Sound Blocking Blockbusters: How To Soundproof Your Home Theater

Home Theater Soundproofing

Summer movie season is winding down, and that means that this year’s summer blockbusters are finding their way into home theaters. Ultra-high definition home projectors can throw crystal-clear images on the screen, but what truly defines a quality home theater experience is a powerful and properly-tuned sound system. This is where home theater soundproofing comes in.

THX average reference calibration levels for theater sound systems are 85 dB, and recommended center-room correction levels for most home theater rooms are around 75 to 80 dB. In a film with action set pieces, that means that peak sound levels will often hit 90 to 95 dB—the same as a landing Boeing 737, right in the middle of your house. For those in the theater seats, this is thrilling. For family members trying to sleep in the next room, proper home theater soundproofing is crucial.

Here are the top three ways to soundproof your home theater:

Custom Spaces:

For contractors conducting new builds or remodeling a home theater space, creating a quality sound envelope involves addressing the surface of the wall and ceiling as well as addressing the wall itself.

1. Fabric Panels – The next time you’re in a movie theater, take a look at the walls, and you’ll notice fabric sound panels. These panels limit reverberation within the room, “drying out” harsh overtones, and improving sound quality for the people watching the film. Fabric panels can also be customized to match your room aesthetic, making them both a good acoustical solution and a quality room design feature.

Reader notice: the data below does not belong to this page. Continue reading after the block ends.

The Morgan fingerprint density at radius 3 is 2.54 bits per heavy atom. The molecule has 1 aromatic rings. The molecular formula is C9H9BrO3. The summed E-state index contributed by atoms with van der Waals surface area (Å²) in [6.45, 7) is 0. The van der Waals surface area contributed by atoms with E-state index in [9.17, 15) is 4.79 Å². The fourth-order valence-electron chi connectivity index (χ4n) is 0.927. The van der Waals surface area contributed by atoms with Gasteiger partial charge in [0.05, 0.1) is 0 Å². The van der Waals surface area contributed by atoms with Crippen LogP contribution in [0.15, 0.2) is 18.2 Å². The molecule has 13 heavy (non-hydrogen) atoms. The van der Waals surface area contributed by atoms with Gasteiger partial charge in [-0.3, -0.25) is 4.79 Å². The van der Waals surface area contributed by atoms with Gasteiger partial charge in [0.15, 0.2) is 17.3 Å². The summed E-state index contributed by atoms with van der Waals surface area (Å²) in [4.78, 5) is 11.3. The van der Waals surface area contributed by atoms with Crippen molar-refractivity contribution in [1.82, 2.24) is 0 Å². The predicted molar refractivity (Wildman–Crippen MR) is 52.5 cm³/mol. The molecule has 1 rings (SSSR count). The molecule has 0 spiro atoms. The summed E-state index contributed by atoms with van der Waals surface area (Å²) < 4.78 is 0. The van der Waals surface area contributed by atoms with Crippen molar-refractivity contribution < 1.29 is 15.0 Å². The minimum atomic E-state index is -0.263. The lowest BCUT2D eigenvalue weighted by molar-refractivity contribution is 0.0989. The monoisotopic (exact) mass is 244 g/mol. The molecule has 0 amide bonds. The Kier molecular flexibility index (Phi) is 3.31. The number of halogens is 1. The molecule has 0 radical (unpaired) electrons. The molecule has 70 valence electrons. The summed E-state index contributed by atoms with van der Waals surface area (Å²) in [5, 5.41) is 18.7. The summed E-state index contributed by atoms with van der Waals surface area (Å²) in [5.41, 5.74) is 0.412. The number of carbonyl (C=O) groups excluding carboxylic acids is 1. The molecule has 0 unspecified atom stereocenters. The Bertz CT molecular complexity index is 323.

2. Sound Barrier Membrane – To address sound bleed to adjacent rooms, the name of the game is vibration isolation. From a design standpoint, doubling or staggering wall studs disconnects vibration channels inside the wall and effectively separates otherwise adjoining walls. From a materials standpoint, before you hang drywall, using a sound barrier membrane material, like dB-Bloc, prevents soundwaves from penetrating the wall, and vibrating electrical or plumbing elements that might otherwise contribute to sound bleed.

Existing Spaces:

If you’re converting an existing room, and are looking for a solution that doesn’t require re-drywalling, a hybrid sound barrier, which combines a fabric panel with a sound barrier membrane, provides reverberation control for the people watching the movie, and helps damp soundwaves at the wall surface.

With proper sound design, a late-night B-Movie marathon can keep you up from dusk until dawn without waking the neighbors.

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